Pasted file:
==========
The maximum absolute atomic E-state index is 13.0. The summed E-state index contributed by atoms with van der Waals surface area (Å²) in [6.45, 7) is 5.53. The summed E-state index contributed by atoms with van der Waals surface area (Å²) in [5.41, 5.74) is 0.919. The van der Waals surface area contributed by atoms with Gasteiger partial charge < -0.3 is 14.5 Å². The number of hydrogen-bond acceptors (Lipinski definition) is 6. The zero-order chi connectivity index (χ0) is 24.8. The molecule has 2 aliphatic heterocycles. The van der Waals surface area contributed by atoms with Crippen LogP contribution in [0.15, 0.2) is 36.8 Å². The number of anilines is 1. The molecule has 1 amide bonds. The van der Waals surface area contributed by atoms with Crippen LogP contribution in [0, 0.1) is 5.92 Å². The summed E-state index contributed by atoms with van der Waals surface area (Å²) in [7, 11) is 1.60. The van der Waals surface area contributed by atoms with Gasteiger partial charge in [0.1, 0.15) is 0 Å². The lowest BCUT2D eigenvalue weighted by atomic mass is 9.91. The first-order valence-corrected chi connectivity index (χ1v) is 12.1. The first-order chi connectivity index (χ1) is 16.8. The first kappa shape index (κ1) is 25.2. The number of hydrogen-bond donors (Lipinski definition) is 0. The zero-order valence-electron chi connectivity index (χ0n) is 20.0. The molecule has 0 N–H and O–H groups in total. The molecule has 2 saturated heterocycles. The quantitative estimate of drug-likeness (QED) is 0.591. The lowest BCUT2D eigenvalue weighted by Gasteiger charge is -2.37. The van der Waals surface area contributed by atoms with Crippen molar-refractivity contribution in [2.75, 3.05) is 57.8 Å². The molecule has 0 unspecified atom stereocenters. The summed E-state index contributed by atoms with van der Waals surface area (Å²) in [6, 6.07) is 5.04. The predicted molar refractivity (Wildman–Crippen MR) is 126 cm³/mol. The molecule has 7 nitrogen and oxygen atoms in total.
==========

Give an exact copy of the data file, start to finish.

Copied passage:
The maximum absolute atomic E-state index is 13.0. The summed E-state index contributed by atoms with van der Waals surface area (Å²) in [6.45, 7) is 5.53. The summed E-state index contributed by atoms with van der Waals surface area (Å²) in [5.41, 5.74) is 0.919. The van der Waals surface area contributed by atoms with Gasteiger partial charge < -0.3 is 14.5 Å². The number of hydrogen-bond acceptors (Lipinski definition) is 6. The zero-order chi connectivity index (χ0) is 24.8. The molecule has 2 aliphatic heterocycles. The van der Waals surface area contributed by atoms with Crippen LogP contribution in [0.15, 0.2) is 36.8 Å². The number of anilines is 1. The molecule has 1 amide bonds. The van der Waals surface area contributed by atoms with Crippen LogP contribution in [0, 0.1) is 5.92 Å². The summed E-state index contributed by atoms with van der Waals surface area (Å²) in [7, 11) is 1.60. The van der Waals surface area contributed by atoms with Gasteiger partial charge in [0.1, 0.15) is 0 Å². The lowest BCUT2D eigenvalue weighted by atomic mass is 9.91. The first-order valence-corrected chi connectivity index (χ1v) is 12.1. The first-order chi connectivity index (χ1) is 16.8. The first kappa shape index (κ1) is 25.2. The number of hydrogen-bond donors (Lipinski definition) is 0. The zero-order valence-electron chi connectivity index (χ0n) is 20.0. The molecule has 0 N–H and O–H groups in total. The molecule has 2 saturated heterocycles. The quantitative estimate of drug-likeness (QED) is 0.591. The lowest BCUT2D eigenvalue weighted by Gasteiger charge is -2.37. The van der Waals surface area contributed by atoms with Crippen molar-refractivity contribution in [2.75, 3.05) is 57.8 Å². The molecule has 0 unspecified atom stereocenters. The summed E-state index contributed by atoms with van der Waals surface area (Å²) in [6, 6.07) is 5.04. The predicted molar refractivity (Wildman–Crippen MR) is 126 cm³/mol. The molecule has 7 nitrogen and oxygen atoms in total.